Our Views: Regret over 'We Back the Badge' signs

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Gazette Editorial Board
Thursday, May 18, 2017

In the spirit of being a good corporate citizen, The Gazette recently joined radio stations WCLO and WJVL, also owned by Bliss Communications, in sponsoring the printing of “We Back the Badge” signs for residents to display at their homes or businesses.

But in retrospect, some in the newsroom believe attaching The Gazette's name to the signs was a mistake. Many people view the signs as having a political meaning, and some people could view The Gazette as aligning itself with those who oppose efforts to expose racial injustices.

Our intent was to draw positive attention to law enforcement, but some people, minorities in particular, might feel The Gazette is taking sides in the public debate over law enforcement's use of deadly force.

We feel the Janesville Police Department and Rock County Sheriff's Office have been proactive on racial justice issues. Janesville has been fortunate to avoid a high-profile racial incident, and law enforcement deserves credit for resolving tense situations without resorting to excessive force.

That some people might view the signs negatively is a concern for The Gazette. Our staff, and particularly our journalists and editors in the newsroom, work to ensure readers perceive the newspaper as impartial in its coverage. The placement of The Gazette's logo on these signs could raise questions about The Gazette's impartiality. It shouldn't. Our job is to remain impartial.

The Gazette's involvement with the signs was not prompted by any racial incident. A police department official recently mentioned the department had run out of the signs, and Bliss Communications offered to help print more signs as a “thank you” to law enforcement for its dedication to keeping the community safe during the 10-day Joseph Jakubowski manhunt.

A corporate vice president checked with the editor to see if the newsroom had any concerns about putting The Gazette logo on the signs, and knowing the reasons why the signs were being made, he didn't raise an objection.

In hindsight, the question deserved more consideration.

We are unaware of anyone calling The Gazette to complain about the company's connection to the signs, and so this editorial is not in response to any public outcry. Rather, some Gazette reporters expressed concern about The Gazette's connection to the signs.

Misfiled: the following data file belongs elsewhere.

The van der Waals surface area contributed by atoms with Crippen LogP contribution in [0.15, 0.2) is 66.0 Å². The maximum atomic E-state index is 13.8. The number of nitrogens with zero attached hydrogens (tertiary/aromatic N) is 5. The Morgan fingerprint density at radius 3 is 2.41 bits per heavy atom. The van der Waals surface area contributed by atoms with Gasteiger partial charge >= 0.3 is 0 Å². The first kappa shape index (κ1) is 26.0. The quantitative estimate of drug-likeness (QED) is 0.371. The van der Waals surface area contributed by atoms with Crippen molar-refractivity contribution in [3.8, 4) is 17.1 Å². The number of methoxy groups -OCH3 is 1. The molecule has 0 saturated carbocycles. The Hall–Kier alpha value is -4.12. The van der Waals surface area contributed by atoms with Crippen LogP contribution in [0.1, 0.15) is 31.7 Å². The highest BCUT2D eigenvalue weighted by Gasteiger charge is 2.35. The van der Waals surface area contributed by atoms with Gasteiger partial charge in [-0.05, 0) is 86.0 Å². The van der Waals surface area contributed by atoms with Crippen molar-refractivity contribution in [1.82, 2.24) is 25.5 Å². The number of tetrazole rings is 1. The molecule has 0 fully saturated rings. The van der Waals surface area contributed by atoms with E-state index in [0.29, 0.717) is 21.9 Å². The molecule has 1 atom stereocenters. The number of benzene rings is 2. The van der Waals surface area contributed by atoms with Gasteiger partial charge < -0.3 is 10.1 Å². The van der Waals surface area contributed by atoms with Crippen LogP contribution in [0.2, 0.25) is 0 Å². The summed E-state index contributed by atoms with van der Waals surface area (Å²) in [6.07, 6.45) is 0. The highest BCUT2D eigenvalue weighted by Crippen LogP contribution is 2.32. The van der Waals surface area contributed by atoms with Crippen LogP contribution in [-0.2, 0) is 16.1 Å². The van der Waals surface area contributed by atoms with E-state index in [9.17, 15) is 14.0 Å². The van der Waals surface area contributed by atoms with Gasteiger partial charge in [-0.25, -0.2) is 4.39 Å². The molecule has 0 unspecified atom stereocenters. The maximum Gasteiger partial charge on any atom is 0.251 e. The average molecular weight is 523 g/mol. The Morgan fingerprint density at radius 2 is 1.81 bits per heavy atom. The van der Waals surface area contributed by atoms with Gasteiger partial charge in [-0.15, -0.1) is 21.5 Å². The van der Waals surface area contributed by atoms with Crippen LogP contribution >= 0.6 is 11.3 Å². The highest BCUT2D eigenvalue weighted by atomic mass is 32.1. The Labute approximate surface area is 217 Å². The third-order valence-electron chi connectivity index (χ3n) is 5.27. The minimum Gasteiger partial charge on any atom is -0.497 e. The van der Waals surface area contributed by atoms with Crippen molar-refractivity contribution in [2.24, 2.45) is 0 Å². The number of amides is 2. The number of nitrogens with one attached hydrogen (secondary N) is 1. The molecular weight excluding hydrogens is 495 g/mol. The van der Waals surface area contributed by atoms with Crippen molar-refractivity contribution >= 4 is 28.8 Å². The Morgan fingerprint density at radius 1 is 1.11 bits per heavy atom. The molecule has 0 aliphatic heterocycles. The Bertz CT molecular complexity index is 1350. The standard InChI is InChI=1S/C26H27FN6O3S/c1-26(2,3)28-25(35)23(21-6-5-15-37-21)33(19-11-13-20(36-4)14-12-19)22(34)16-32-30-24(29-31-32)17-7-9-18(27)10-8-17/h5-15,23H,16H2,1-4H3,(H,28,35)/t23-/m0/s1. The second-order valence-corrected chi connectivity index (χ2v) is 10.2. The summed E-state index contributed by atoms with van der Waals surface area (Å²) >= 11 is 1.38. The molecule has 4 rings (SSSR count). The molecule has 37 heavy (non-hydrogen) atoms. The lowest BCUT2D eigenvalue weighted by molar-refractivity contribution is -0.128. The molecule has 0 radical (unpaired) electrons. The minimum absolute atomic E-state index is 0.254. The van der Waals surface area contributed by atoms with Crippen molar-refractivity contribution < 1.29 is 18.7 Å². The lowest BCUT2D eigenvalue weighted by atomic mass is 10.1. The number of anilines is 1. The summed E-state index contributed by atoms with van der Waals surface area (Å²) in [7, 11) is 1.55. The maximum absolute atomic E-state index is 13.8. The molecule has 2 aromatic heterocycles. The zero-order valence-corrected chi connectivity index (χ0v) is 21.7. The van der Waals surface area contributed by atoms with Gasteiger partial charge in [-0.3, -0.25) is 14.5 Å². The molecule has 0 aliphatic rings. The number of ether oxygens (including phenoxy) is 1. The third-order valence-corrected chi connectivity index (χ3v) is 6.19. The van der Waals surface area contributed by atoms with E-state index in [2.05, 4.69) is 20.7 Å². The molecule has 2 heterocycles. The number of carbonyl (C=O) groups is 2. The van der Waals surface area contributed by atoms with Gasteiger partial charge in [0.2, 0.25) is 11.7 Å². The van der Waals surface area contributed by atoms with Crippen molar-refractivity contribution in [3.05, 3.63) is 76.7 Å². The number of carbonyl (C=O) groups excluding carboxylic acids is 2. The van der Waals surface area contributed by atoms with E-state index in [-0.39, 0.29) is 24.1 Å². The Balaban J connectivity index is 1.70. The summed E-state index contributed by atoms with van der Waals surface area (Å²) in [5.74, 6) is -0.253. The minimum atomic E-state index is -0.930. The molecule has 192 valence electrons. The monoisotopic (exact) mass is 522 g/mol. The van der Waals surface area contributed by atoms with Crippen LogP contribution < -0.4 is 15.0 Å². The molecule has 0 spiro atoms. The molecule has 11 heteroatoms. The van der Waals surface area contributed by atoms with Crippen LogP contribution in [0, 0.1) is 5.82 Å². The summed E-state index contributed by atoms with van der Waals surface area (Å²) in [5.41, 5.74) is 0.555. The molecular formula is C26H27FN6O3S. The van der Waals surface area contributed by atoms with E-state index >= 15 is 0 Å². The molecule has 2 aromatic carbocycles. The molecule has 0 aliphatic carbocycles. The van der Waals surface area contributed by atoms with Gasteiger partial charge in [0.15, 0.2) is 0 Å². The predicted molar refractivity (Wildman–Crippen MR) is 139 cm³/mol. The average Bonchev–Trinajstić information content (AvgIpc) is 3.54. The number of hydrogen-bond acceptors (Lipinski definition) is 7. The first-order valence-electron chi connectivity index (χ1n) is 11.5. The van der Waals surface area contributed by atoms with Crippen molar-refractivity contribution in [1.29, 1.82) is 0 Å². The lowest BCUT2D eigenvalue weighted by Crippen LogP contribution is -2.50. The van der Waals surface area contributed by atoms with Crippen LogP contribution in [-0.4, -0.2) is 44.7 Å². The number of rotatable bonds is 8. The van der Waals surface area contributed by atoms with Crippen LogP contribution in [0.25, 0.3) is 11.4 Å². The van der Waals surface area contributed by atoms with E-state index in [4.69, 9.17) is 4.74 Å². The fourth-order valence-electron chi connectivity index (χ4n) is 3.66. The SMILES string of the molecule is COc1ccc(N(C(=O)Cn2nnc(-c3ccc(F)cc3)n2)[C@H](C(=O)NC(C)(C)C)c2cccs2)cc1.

The Gazette's editors expect reporters to be impartial in their coverage of political issues, candidates in particular. We wouldn't want our reporters to have bumper stickers or signs in their yards promoting candidates because The Gazette is committed to being perceived as impartial.

Therefore, it seems hypocritical to demand impartiality from our reporters only to have The Gazette link itself to a political issue. Political positions belong on the Opinion Page.

The “We Back the Badge” slogan and signs could be perceived as associated with the Blue Lives Matter movement, which formed as a response to the Black Lives Matter movement.

Black Lives Matter formed to bring attention to racial injustices, and we of course believe in the concept of racial justice. But this issue is fraught with political overtones (as President Donald Trump demonstrated this week in announcing plans to light the White House blue in honor of law enforcement on Memorial Day).

Most people support law enforcement in that they want to feel safe in their communities. Most people want to know law enforcement will be there for them during a crisis, and The Gazette obviously shares these sentiments. As good corporate citizens, The Gazette and WCLO/WJVL support many local organizations, and that support doesn't sway our editorial coverage.

But we live in a world of coded language. Words that mean one thing to one person take on a different meaning when heard by someone else, and “we back the badge” can be construed as a politically charged statement.

If we had to do it again, the newsroom would have asked for The Gazette name to be kept off the signs, and out of respect for our journalistic mission, management would have agreed.


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